….but sadly, that’s only with the males. The females on the other hand are a major disappointment. And this is where the film its weak aspect: The casting of Victoria Hill as Lady Macbeth was a disaster waiting to happen (especially that she only got the role because she co-wrote the screenplay and not through a professional audition process!) From start to finish of her story arch, we are given a Lady Macbeth as bland and underwhelming as chalk drawn graffiti written by members of the Occupy Melbourne Movement. Hill’s performance just gives out the impression of someone who’s working in the shadow of the character than being character: I felt like I was watching a Lady Macbeth in an amateur production of the play….or worse, a Lady Macbeth from a poorly written and unfunny Saturday Night Live sketch. (Oh wait a minute! That’s ALL of their sketches in general!) So for those hoping to see the actress from December Boys present a moving and powerful portrayal of the most manipulative women in the English language, well then, you are very much mistaken. (If the famous “Out damn spot” scene is you favourite moment in the entire play, you’ll be let down like never before. Realistically, Worthington does a better job with Macbeth’s decent into insanity than Hill with the wife’s decent into insanity!)
The weird sisters (a.k.a—“The Three Witches”) in this version of Macbeth are annoying to watch and inappropriately sexed up. They are portrayed as naughty school girls with an abnormally high sex drive, very little clothing on their backs and an unnecessary desire to boink Macbeth’s brains out. (Which, pointlessly enough, they do!) In the original play, the three sisters were characters whose presence and association with black magic was an ahead-of-its-time horror element that made the hearts of the audience beat faster than ever and send chills down your spine in both the many productions of the play and its notorious screen adaptations. But in this version, they are reduced to mere sluts who do not leave an impact on you, other than: “What was wrong with the original idea of making them old crones? Wrinkled witches still would work in the 21st century setting.” (It’s an utter disgrace!)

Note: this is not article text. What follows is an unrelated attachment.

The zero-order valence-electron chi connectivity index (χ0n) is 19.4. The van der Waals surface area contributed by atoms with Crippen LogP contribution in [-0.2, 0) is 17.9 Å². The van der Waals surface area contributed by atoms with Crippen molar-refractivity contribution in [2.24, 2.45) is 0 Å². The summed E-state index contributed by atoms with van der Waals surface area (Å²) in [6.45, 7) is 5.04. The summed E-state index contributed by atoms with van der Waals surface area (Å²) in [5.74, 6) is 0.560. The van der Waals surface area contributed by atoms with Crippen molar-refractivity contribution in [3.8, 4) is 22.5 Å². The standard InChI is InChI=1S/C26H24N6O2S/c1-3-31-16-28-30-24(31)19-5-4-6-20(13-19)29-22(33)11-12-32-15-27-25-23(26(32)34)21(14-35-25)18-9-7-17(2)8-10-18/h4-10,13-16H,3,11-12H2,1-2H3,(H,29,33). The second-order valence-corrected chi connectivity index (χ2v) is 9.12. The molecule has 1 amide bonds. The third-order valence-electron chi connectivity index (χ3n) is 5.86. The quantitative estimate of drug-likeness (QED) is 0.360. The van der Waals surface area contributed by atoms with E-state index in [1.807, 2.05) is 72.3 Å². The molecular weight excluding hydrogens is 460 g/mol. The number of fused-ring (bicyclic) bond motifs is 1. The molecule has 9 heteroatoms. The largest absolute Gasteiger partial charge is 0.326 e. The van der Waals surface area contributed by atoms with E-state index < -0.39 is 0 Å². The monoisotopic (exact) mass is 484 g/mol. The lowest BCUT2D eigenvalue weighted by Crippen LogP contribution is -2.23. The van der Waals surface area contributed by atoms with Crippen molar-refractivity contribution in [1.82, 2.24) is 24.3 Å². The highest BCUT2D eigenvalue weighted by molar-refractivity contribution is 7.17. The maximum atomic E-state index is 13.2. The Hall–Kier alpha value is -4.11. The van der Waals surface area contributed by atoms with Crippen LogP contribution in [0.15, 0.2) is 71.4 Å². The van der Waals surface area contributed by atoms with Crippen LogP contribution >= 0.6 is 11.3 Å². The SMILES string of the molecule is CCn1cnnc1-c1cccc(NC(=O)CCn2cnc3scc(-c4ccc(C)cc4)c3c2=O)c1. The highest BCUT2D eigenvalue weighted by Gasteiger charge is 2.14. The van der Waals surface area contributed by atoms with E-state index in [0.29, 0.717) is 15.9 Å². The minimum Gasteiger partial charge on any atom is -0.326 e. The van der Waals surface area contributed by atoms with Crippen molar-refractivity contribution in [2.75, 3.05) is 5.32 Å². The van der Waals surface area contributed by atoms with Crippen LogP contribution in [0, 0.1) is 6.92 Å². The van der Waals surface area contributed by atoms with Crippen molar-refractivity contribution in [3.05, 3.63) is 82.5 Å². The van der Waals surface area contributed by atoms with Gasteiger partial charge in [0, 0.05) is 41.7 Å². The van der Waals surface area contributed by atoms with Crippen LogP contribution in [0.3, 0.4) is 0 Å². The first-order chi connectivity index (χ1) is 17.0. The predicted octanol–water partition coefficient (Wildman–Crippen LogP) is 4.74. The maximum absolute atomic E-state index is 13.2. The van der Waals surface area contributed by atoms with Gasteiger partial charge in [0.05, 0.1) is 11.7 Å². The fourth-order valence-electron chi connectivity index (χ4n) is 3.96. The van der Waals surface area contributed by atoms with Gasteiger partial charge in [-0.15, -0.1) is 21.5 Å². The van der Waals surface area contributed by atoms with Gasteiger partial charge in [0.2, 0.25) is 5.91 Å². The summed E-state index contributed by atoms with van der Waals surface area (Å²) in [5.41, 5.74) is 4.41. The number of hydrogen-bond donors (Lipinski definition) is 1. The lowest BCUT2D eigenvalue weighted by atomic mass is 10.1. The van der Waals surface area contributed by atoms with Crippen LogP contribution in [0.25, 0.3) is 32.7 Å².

Geoffrey Wright’s Macbeth is an ambitious project that really does pay off. Though the portrayals of Lady Macbeth and the trio of “f***ed up fortune tellers” are underwhelming and butchered, the rest of the film is cinematic eye candy, with a great list of Aussie actors and direction that stands out amongst all the other flicks that the Australian film industry has given us over the years. It knows what parts of Shakespeare’s script should be modernized, which parts should be edited, and which parts should be left alone. (Unlike Richard Loncraine’s interpretation of Richard III, which, frankly, only got positive reviews because it was filmed at a time that updated versions of Shakespeare were rarely seen on screen. Now that more modernized versions of Shakespeare have come out, Wright’s interpretation of Macbeth is, by far, the most superior of all the modernized reimaginings of the bard’s first folio.)
Macbeth, 2006—well worth a look and deserves to be called “a cinematic classic.”